|On Sheep, Wolves And Sheepdogs
|by Lt. Col. Dave Grossman
confront the wolf." Or, as a sign in one California law enforcement agency put it, "We intimidate
those who intimidate others."
If you have no capacity for violence then you are a healthy productive citizen: a sheep. If you have
a capacity for violence and no empathy for your fellow citizens, then you have defined an
aggressive sociopath--a wolf. But what if you have a capacity for violence, and a deep love for
your fellow citizens? Then you are a sheepdog, a warrior, someone who is walking the hero's path.
Someone who can walk into the heart of darkness, into the universal human phobia, and walk out
unscathed. The gift of aggression
"What goes on around you.... compares little with what goes on inside you."
- Ralph Waldo Emerson
Everyone has been given a gift in life. Some people have a gift for science and some have a flair
for art. And warriors have been given the gift of aggression. They would no more misuse this gift
than a doctor would misuse his healing arts, but they yearn for the opportunity to use their gift to
help others, These people, the ones who have been blessed with the gift of aggression and a love
for others, are our sheepdogs. These are our warriors.
One career police officer wrote to me about this after attending one of my Bulletproof Mind training
"I want to say thank you for finally shedding some light on why it is that I can do what I do. I always
knew why I did it. I love my [citizens], even the bad ones, and had a talent that I could return to my
community. I just couldn't put my finger on why I could wade through the chaos, the gore, the
sadness, if given a chance try to make it all better, and walk right out the other side."
Let me expand on this old soldier's excellent model of the sheep, wolves, and sheepdogs. We
know that the sheep live in denial; that is what makes them sheep. They do not want to believe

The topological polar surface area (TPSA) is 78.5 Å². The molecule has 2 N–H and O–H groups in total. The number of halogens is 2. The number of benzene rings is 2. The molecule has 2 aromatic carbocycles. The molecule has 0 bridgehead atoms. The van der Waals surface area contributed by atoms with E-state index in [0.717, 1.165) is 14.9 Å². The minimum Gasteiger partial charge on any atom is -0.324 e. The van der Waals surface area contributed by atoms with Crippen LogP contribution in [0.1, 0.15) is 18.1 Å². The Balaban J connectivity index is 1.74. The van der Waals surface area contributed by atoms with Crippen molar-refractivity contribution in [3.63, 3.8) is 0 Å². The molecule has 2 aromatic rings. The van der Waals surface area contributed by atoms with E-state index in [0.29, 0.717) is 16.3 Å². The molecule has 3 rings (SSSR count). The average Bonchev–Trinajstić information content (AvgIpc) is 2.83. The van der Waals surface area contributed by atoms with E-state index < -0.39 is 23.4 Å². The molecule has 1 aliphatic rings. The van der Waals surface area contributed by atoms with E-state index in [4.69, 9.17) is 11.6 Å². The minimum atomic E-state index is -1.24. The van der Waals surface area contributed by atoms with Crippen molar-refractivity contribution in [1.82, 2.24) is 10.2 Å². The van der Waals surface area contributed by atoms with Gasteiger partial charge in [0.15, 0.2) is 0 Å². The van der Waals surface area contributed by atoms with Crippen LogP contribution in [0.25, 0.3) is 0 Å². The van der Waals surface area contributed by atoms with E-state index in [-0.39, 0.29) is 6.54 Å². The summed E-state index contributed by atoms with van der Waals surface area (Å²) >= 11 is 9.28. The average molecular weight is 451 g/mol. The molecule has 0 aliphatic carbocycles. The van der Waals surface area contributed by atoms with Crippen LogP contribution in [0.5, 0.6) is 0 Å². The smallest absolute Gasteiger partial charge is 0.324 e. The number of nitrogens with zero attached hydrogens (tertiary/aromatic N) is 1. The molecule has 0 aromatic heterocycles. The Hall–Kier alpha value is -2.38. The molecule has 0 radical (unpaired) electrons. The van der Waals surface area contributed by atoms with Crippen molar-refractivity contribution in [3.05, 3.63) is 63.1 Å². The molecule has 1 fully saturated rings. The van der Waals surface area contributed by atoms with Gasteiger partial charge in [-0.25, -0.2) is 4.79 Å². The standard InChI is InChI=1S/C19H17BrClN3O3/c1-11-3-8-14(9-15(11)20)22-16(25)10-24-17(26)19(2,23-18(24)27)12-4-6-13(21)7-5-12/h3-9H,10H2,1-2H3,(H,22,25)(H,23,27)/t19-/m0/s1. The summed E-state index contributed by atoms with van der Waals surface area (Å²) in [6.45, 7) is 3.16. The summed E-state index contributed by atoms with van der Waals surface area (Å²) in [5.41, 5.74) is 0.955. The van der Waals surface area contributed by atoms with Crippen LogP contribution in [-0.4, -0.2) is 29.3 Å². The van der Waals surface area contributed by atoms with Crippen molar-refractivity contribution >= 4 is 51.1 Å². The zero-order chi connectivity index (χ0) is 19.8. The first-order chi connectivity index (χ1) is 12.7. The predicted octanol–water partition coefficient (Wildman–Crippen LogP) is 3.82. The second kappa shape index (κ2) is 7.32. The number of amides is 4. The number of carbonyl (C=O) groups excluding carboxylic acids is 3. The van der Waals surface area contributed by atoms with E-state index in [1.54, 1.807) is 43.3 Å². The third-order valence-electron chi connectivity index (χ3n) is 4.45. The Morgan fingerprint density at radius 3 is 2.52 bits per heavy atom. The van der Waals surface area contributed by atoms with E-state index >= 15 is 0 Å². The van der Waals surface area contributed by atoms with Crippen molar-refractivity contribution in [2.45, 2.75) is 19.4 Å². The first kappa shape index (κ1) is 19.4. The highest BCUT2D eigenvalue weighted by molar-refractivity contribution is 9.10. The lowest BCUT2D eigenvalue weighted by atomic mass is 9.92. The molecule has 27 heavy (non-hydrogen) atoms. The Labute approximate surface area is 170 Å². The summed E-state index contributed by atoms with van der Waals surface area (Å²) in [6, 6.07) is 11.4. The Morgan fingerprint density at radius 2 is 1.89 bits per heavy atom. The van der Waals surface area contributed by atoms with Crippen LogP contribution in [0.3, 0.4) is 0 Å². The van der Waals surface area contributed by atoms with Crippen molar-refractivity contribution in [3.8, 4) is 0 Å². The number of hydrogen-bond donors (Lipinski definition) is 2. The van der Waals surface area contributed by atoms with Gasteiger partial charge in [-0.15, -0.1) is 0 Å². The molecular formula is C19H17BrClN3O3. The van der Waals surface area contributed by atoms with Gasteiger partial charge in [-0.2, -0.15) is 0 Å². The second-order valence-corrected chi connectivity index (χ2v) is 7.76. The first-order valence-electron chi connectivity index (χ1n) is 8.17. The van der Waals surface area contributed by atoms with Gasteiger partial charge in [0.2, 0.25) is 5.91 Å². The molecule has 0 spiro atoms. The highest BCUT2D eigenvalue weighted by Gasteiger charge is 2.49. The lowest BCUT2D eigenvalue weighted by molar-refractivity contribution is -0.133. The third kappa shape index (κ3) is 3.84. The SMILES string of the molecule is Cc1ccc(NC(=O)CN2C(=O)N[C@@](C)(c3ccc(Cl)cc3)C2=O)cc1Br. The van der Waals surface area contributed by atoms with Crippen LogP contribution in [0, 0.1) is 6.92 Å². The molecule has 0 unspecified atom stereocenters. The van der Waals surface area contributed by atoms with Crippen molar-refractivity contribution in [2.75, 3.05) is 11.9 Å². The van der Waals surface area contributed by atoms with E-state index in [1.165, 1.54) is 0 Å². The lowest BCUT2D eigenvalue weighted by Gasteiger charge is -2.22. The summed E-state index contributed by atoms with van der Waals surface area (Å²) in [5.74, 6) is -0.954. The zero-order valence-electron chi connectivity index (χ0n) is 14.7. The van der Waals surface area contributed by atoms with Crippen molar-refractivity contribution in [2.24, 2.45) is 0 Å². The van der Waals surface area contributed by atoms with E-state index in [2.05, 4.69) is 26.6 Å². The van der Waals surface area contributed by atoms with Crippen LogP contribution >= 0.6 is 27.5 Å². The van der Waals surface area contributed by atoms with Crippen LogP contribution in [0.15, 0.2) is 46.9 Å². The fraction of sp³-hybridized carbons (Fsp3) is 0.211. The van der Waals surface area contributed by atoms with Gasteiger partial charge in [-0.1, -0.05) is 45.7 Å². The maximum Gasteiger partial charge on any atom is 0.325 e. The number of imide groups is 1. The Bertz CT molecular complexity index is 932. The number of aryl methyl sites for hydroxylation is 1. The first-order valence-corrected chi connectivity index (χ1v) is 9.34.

that there is evil in the world. They can accept the fact that fires can happen, which is why they
want fire extinguishers, fire sprinklers, fire alarms and fire exits throughout their kids' schools. But
many of them are outraged at the idea of putting an armed police officer in their kid's school. Our
children are dozens of times more likely to be killed, and thousands of times more likely to be
seriously injured, by school violence than by school fires, but the sheep's only response to the
possibility of violence is denial. The idea of someone coming to kill or harm their children is just too
hard, so they choose the path of denial.
The sheep generally do not like the sheepdog. He looks a lot like the wolf. Fle has fangs and the
capacity for violence. The difference, though, is that the sheepdog must not, cannot and will not
ever harm the sheep. Any sheepdog who intentionally harms the lowliest little lamb will be
punished and removed. The world cannot work any other way, at least not in a representative
democracy or a republic such as ours.
Still, the sheepdog disturbs the sheep. He is a constant reminder that there are wolves in the land.
They would prefer that he didn't tell them where to go, or give them traffic tickets, or stand at the
ready in our airports in camouflage fatigues holding an M-16. The sheep would much rather have
the sheepdog cash in his fangs, spray paint himself white, and go, "Baa."
Until the wolf shows up. Then the entire flock tries desperately to hide behind one lonely